News — Trial Tactics
Cutting Deep: Keith Mitnik’s Deeper Cuts
Wednesday, April 13, 2022
Reviewed by Ada K. Wong Originally published in the April 2022 edition of Trial News, a monthly publication from the Washington State Association for Justice. After a good series finale, you hold on to the hope that the producers will revive the show even though the series stands on its own. That is how I felt after reading Keith Mitnik’s Don’t Eat the Bruises a few years ago – wondering and hoping that he will author another great book. Like any great producer, he came out with another hit: Deeper Cuts. This book is meant to build on the foundation of Don’t Eat the Bruises, so...
Deeper Cuts Book Review
Wednesday, April 13, 2022
Reviewed by Ezra Smith Originally published in the Spring 2022 issue of ATLA Docket, a quarterly publication from the Arkansas Trial Lawyer Association. Deeper Cuts is broken down into five sections. Part One: “Wisdom of the Whys” covers an introductory sweep across any “dos and don'ts” for trial lawyers. This section focuses a lot on language and ways attorneys can and should rethink the essential facts of their case. Part Two: “Powerful New Trial Tools” covers many parts of a trial. I found its examples and sections comparing potential verbiage to be extremely helpful and illustrative. The examples can be long, but they...
The Domino Theory (Second Edition) by Edward P. Capozzi
Thursday, February 03, 2022
Reviewed by Colton Gregory Originally published in the Winter 2022 of ATLA Docket, a quarterly publication from the Arkansas Trial Lawyer Association. Games are an important part of our society and something that anyone can identify with on some level. Their enjoyment spans across all ages and genders, as well as across all physical and intellectual abilities. Some people enjoy sports, while others prefer video games. We have seen the rise in popularity of the “escape room,” as well as the resurgence of board and card games. The hugely popular Netflix show Squid Game has even put a sinister spin on some of...
10 Tips on Conducting a Winning Cross Examination
Saturday, May 22, 2021
Becoming a Trial Lawyer: Trying your First Case
Thursday, February 25, 2021
New Eric Oliver Trial Strategy Book
Tuesday, December 08, 2009
Eric Oliver has consulted trial lawyers for 25 years. The verdict: he knows what wins. Trial Lawyer Hall of Fame member, and Past President of the Inner Circle of Advocates, Paul Luvera, notes "Eric Oliver is the Babe Ruth of legal communications field. I buy, read, and put into action every book he writes and every article he publishes."
Trial Guides is proud to release Eric Oliver's newest book, Persuasive Communication: Twenty-five Years of Teaching Lawyers. This book collects the best of Eric's wisdom, laying out usable techniques and strategies that can be utilized in intake, deposition, mediation, trial and anywhere in between. Each topic the book covers is filled with useful nuggets that can be immediately implemented.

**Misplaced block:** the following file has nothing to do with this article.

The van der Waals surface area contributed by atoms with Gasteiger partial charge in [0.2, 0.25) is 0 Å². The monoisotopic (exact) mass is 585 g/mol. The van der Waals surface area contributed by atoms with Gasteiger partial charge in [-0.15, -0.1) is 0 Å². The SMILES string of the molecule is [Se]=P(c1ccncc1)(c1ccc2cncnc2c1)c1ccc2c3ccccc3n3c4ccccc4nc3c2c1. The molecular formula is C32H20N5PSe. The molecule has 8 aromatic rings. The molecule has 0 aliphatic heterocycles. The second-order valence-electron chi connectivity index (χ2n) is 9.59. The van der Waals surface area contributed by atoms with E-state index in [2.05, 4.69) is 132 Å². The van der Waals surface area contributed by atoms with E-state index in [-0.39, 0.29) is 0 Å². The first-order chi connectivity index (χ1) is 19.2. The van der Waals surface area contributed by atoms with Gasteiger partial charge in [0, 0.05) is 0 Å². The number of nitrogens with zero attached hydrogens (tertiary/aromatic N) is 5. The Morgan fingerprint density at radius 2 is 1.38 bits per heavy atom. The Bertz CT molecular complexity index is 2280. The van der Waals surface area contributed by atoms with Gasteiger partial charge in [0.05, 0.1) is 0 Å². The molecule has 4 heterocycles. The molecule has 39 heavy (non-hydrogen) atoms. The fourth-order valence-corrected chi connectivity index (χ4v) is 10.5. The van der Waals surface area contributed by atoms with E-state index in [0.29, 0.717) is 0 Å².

Teaching Future Trial Lawyers
Friday, October 16, 2009
If you are a professor of trial advocacy, you train the trial lawyers of the future. While many books purport to educate young trial lawyers on trial procedure and trial techniques, few guide law students and new lawyers through the common behavioral and psychological mistakes that can undermine a promising career.
With Becoming a Trial Lawyer, author Rick Friedman has written a book that does both. Friedman, a member of the Inner Circle of Advocates, guides future lawyers on their career path, weighing in on the pros and cons of being a trial lawyer, and explaining how to lead a healthy, balanced life in a field where career largely dominates. In addition, the book is filled with tips from Friedman's trial career.
Rick Friedman's Winning Trial Strategies
Tuesday, August 18, 2009
New Trial Guides Book - Moe Levine on Advocacy
Friday, June 19, 2009
Rick Friedman Obtains $5.86 Million Verdict
Friday, May 29, 2009
New! Reptile - Welcome to the Revolution CLE
Tuesday, February 17, 2009
Since mid-2006, David Ball and three of America's top trial attorneys; Atlanta's Don Keenan, Kentucky's Gary Johnson, and Wyoming's Jim Fitzgerald; have been conducting a unique series of deep-research jury sessions across the country. The results have surpassed the team's most optimistic hopes, and will revolutionize the legal field's understanding of juror decision-making. They are working on a new book including this content tentatively called Reptile: Welcome to the Plaintiff's Revolution. Without throwing out the tried-and-true David Ball on Damages methodology or any of a number of other effective approaches, the new methods transform even the worst of jurors into your allies. The playing field remains as steeply tilted as ever; but now the tilt is in our favor.
The results of the 2006-08 research mean that the long courtroom nightmare of "tort-reform" is finally ending. If you think this is an exaggeration, you have not yet learned the new approach.